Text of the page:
Environmental activists ‘spat on by drivers’ during protest in Rome | Italy
Italian activists have blocked a main road in Rome as part of a series of protests to urge the government to take action to tackle the climate crisis.
Activists, from the Extinction Rebellion-backed group Last Generation, claim they were slapped, kicked and spat on by angry drivers after they gathered along the Maglianella viaduct on the A90 motorway.
It was the eighth time environmental activists have blocked a road in Rome in the past 10 days, with eight activists arrested on Wednesday.
Peter, who was one of seven people demonstrating on Friday morning, said: “I expose myself to danger and uncertainty because I am aware of the danger we face to humanity.”
This is the first time that Italian climate activists have used the roadblock method to raise awareness, and comes as a civil lawsuit, brought by 203 plaintiffs suing the government for failing to resolve the climate crisis, opens in Rome.
The main goal of activists of the last generation is to force the government to establish a citizens’ assembly to urge politicians to take swift action to resolve climate issues.
“The assembly is supposed to be created by the government by the end of 2022 and the decisions it takes will have to become law, so it’s not just about giving advice to the government,” said Beatrice Costantino , spokesperson for Last Generation.
“We are a small group of people but we will repeat this action until our request is accepted. We also request a meeting with [prime minister] Mario Draghi and other ministers. The purpose of the meeting is to ask them why the government is leaving Italian citizens without any strategy to deal with the climate crisis.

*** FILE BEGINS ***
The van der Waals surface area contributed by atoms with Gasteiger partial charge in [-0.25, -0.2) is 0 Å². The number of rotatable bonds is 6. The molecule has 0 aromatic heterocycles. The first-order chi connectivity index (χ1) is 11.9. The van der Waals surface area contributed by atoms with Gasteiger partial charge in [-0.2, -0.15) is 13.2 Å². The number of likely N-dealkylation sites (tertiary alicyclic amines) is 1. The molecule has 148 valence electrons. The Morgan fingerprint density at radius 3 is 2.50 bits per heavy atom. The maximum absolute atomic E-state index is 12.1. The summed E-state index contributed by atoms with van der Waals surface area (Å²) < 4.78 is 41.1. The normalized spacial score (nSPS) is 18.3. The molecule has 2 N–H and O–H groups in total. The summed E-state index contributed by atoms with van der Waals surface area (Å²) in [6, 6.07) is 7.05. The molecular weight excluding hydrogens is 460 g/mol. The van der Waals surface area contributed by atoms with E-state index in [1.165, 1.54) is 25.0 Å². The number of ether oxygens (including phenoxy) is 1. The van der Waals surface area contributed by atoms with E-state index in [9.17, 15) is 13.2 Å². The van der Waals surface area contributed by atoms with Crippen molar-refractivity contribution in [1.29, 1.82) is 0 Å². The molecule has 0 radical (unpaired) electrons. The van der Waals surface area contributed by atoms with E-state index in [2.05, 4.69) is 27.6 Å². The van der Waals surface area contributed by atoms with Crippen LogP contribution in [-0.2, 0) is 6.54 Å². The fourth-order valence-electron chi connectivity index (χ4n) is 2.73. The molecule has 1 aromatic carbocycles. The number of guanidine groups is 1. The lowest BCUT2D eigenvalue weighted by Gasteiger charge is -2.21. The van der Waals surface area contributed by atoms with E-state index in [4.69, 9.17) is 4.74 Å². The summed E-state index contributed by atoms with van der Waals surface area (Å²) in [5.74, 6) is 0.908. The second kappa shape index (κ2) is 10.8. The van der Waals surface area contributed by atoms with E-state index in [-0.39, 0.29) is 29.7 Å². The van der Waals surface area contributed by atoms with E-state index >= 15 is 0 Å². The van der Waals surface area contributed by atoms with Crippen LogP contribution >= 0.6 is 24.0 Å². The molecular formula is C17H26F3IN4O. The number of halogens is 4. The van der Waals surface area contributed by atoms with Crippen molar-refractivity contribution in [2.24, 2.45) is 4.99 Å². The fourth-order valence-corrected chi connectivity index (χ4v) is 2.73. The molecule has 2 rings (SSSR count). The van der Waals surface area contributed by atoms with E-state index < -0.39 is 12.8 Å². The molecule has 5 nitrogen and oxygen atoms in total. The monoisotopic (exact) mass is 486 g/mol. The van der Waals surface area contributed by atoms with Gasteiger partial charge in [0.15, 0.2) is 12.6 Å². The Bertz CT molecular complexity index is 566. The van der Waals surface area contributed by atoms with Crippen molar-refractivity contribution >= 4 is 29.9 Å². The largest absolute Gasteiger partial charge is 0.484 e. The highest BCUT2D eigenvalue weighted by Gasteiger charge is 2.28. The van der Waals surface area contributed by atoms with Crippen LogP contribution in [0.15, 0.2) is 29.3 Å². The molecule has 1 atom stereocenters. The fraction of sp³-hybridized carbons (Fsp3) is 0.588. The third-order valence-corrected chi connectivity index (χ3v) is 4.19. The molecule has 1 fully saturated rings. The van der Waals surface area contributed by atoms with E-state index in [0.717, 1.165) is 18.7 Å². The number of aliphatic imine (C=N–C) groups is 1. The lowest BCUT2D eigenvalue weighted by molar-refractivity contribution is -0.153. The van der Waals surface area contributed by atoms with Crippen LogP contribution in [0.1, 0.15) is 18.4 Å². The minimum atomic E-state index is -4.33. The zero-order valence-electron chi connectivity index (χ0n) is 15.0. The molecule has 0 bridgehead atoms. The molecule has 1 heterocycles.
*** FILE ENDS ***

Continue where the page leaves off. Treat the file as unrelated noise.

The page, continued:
Pledging to put the environment at the top of his government’s agenda, Draghi created a ministry of “ecological transition” after being appointed prime minister in February. About € 59 billion (£ 51 billion) of the more than € 200 billion Italy is due to receive from the EU’s post-pandemic economic stimulus fund has been allocated for investments in green initiatives .
Costantino said the government’s promises so far have only been “greenwashing”. “They want to make it look like they’re thinking about the problem, but it’s really not enough,” she said.
Plaintiffs taking legal action against the government want Rome’s civil court to order the government to adopt more ambitious climate policies, such as cutting carbon emissions by 92% by 2030. In 2019, l Italy has set itself a target of 33% reduction in carbon emissions by 2030..
Italy is particularly vulnerable to the effects of climate change. The melting of the country’s glaciers is accelerating, while extreme weather events, such as the rare flooding that hit the Sicilian city of Catania in October, are on the rise. Italy suffered a long heat wave this summer, with a city in Sicily reportedly breaking the European record for the highest temperature on record – 48.8 ° C – in August. The heatwave also exacerbated forest fires, especially in southern Italy.
“Italy is a real climate hotspot,” said Costantino. “2021 was also a bad year for Italian agriculture – we lost one in four fruits and almost 80% of the olives.”
Another roadblock is scheduled for Saturday.
“The point of taking disruptive action is to get people to agree with the cause. Some pilots have shown their support, ”said Costantino. “We’re not looking to be loved by people, but to talk about issues.”